Double simultaneous vote (DSV) is an electoral system in which multiple offices – such as the president and members of a legislature – are elected through a single vote cast for a party. It can be combined with other electoral systems; in Uruguay DSV is used to elect the president and members of the Senate and Chamber of Representatives, with the presidential election also using the two-round system; if no party/presidential candidate receives a majority of the vote, a second round is held for the presidential election.[1]

The initial republican constitutions of several countries in the Commonwealth of Nations, such as Kenya,[2] Guyana[3] and Zambia,[4] provided for presidential elections by double simultaneous vote. Occasionally, as in Tanganyika,[5][6] a variant was used whereby the candidate who won a majority of constituencies (as opposed to a plurality of votes) would be elected.

Some Latin American countries used a DSV variant known as Ley de Lemas, in which parties may have sub-groups (sub-lemas) whose votes count towards the party's overall total.


Country First election Second election Third election Simultaneous votes
Offices System Offices System Offices System
Angola Members of the National Assembly Party-list PR President FPTP Closed list party vote + personal vote
Botswana Members of the National Assembly FPTP President Constituency unit system[a] Personal vote + personal vote
Bolivia President (first round) TRS Chamber of Deputies AMS Senate Party-list PR Personal vote + mixed single vote + closed list party vote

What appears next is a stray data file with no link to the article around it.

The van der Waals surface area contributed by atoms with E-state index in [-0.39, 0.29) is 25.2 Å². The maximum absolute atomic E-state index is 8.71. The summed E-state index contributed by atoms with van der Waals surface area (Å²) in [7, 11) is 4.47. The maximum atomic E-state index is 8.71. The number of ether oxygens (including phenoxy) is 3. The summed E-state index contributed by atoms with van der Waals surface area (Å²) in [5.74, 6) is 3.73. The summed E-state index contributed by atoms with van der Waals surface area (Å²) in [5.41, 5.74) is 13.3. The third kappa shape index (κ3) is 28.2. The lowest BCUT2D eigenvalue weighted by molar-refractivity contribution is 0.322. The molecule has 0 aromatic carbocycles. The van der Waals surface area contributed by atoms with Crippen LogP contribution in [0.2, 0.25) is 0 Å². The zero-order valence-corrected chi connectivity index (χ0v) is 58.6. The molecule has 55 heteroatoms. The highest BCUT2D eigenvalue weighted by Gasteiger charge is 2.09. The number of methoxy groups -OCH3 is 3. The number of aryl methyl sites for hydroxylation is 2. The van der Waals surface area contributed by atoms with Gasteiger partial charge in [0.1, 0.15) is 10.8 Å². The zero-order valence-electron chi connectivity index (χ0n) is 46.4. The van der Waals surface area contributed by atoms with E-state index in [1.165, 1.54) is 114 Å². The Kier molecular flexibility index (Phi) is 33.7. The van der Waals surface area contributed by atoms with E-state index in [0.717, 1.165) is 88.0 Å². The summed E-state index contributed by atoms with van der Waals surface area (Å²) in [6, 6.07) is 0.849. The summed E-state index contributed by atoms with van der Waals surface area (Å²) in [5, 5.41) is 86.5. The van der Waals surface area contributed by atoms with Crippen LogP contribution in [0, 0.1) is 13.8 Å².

Guyana Members of the National Assembly Party-list PR President FPTP Closed list party vote + personal vote
Uruguay President TRS Chamber of Representatives Party-list PR Chamber of Senators Party-list PR Personal vote + 2x closed list party vote


  1. ^ Each constituency in the parliamentary election has as one unit vote, awarded to the presidential candidate who is supported by the elected MP for the consttiuency. Parliamentary candidates can declare that they do not support any presidential candidate, in which case the unit vote would not be awarded to any presidential candidate. A majority of unit votes is required for election, and if this is not obtained, the National Assembly elects the president.


  1. ^ Uruguay Election Passport
  2. ^ THE CONSTITUTION OF KENYA ACT 1969, Section 9 – "in every constituency in which a poll is required to be taken[...]the ballot paper shall be in such form as to pair each candidate for President who is nominated by a particular political party with the candidate (if any) for the National Assembly who is nominated by that political party, and so as to permit the voter to cast one vote for one of the pairs (which shall be taken to be a vote for each member of the pair who is a candidate in a contested election);"
  3. ^ "LAWS OF GUYANA" (PDF). 2012. Retrieved 2021-01-28.
  4. ^ Zambia 1968
  5. ^ An Act to Declare the Constitution of Tanganyika, Section 4
  6. ^ The Republican Constitution of Tanganyika